Add 5ml complete medium (supplemented with 20% FBS) to neutralize the trypsin and centrifuge the tube to pellet the tissue. Remove the supernatant and transfer the tissue using a small amount of tissue culture medium into a 25cm2 flask. With solid tissue we often scratch any larger pieces of tissue into the surface of the flask (snap the end off a sterile glass pipette and scratch/scour/anchor larger bits of tissue into the surface of the flask using the jagged end of the pipette). Gently add more complete tissue culture medium to a final volume of 5ml and incubate as usual. Maintain as for any solid tissue culture. If the tissue is viable you should see evidence of growth within several days.
As i said, let me check the solid tumour method - it might be slightly different with regards to culturing vessels and enzymatic digestion but i'll get back soon.


OK, sounds like the soft tissue tumours we deal with are handled more simply. Apparently most labs do not use enzymatic digestion although we know of one that routinely uses collagenase.

The tissue is just placed in a small sterile petri dish (eg. 55mm dish suitable for cell culture) and is chopped finely in the dish using a size 22 scalpel blade. We usually only receive about 3mm3 of malignant tissue. Some of the finely chopped tissue is usually transferred to another petri dish and both dishes are flooded with a small volume of tissue culture medium. Incubate as usual in a humidified 5%CO2 in air incubator at 37C.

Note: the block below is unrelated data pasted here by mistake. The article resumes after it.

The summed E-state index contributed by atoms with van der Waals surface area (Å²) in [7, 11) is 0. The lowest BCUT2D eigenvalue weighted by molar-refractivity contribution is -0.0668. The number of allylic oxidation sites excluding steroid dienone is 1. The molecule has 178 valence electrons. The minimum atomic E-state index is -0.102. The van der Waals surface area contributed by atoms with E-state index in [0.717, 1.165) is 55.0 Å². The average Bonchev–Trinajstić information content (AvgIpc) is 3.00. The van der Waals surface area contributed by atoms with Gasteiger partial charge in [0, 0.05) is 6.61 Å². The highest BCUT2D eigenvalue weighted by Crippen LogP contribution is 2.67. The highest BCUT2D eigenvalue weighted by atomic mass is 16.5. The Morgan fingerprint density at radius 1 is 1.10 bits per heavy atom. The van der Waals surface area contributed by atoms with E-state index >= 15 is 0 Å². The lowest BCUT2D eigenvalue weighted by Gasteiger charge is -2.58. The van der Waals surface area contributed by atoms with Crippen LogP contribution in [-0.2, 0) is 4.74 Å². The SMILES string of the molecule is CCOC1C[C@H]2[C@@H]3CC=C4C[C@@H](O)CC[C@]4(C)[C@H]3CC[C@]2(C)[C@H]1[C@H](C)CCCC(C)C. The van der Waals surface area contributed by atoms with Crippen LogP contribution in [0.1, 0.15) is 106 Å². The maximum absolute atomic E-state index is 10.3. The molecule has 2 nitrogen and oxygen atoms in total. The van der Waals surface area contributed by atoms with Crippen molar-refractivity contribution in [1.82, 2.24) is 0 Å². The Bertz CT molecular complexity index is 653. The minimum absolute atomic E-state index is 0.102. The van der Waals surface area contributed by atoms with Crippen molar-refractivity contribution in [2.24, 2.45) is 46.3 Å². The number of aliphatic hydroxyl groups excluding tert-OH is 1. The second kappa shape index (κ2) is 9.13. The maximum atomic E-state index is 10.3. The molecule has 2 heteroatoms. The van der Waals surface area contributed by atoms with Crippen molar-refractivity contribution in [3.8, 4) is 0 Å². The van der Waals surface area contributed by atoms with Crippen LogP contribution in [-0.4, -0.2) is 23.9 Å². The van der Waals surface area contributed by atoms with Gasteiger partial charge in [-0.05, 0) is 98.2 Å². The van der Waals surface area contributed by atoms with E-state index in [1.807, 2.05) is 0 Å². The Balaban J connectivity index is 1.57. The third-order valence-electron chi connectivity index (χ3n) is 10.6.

Leave for about 4 days before media changing and then maintain the cultures as usual. Growth can be quite prolific early on so keep an eye on the cultures (at least for fresh samples this is often the case). Others take a while to get established.

As I said in the previous post, if the tissue has been snap frozen you will be wasting your time so i'd check this first.


Thank you. I found that the tissue was frozen using 10% DMSO 10% FBS and the appropriate growth medium (i.e. definately not snap frozen). So your info will be very helpful to me. biggrin.gif


i suggest you inject the thawed tissues or tumor cells into nude or nod/scid mice to passage it before you make any effort to establish it into cell line. in my experience, it's very hard to establish tumor cell line from either fresh primary tumor sample or fresh xenografts.


yeah that would be the ideal situation ... it's been discussed for at least one of the cell lines ... but i don't think it will be done for all of them unfortunately.


Hello there, I also want to find out more on how to retrieve viable cells from frozen organs. I am interested in a genetically modified mouse strain from the Jackson Lab, but what I need is only the splenocytes and hepatocytes for in vitro tissue culture experiments. So, I really don't want to go through the hassles of importing live animals from the USA to the UK just to sacrifice them for their spleens/livers.

The Jackson Lab said that they can send me the organs (spleen and liver), what transport medium and condition would you recommend using? Considering that it may well take 48 hours (possibly longer, actualy I don't know) for the organs to arrive in our lab.

And would I be using the same splenocytes isolation protocol for fresh organs?

Any suggestion most appreciated.